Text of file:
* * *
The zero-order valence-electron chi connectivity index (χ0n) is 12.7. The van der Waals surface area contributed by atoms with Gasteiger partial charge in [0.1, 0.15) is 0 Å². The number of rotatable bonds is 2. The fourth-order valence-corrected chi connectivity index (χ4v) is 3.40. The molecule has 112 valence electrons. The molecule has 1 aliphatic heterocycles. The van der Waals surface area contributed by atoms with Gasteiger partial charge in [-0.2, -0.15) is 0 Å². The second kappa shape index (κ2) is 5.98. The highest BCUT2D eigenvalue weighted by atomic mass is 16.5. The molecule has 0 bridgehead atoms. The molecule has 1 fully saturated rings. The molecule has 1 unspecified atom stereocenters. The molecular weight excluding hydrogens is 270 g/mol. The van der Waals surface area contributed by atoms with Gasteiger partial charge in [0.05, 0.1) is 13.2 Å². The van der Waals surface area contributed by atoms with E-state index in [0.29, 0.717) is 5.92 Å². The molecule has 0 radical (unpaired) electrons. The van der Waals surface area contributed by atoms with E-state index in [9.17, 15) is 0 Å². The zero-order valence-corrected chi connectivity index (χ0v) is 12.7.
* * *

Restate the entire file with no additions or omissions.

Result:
The zero-order valence-electron chi connectivity index (χ0n) is 12.7. The van der Waals surface area contributed by atoms with Gasteiger partial charge in [0.1, 0.15) is 0 Å². The number of rotatable bonds is 2. The fourth-order valence-corrected chi connectivity index (χ4v) is 3.40. The molecule has 112 valence electrons. The molecule has 1 aliphatic heterocycles. The van der Waals surface area contributed by atoms with Gasteiger partial charge in [-0.2, -0.15) is 0 Å². The second kappa shape index (κ2) is 5.98. The highest BCUT2D eigenvalue weighted by atomic mass is 16.5. The molecule has 0 bridgehead atoms. The molecule has 1 fully saturated rings. The molecule has 1 unspecified atom stereocenters. The molecular weight excluding hydrogens is 270 g/mol. The van der Waals surface area contributed by atoms with Gasteiger partial charge in [0.05, 0.1) is 13.2 Å². The van der Waals surface area contributed by atoms with E-state index in [0.29, 0.717) is 5.92 Å². The molecule has 0 radical (unpaired) electrons. The van der Waals surface area contributed by atoms with E-state index in [9.17, 15) is 0 Å². The zero-order valence-corrected chi connectivity index (χ0v) is 12.7.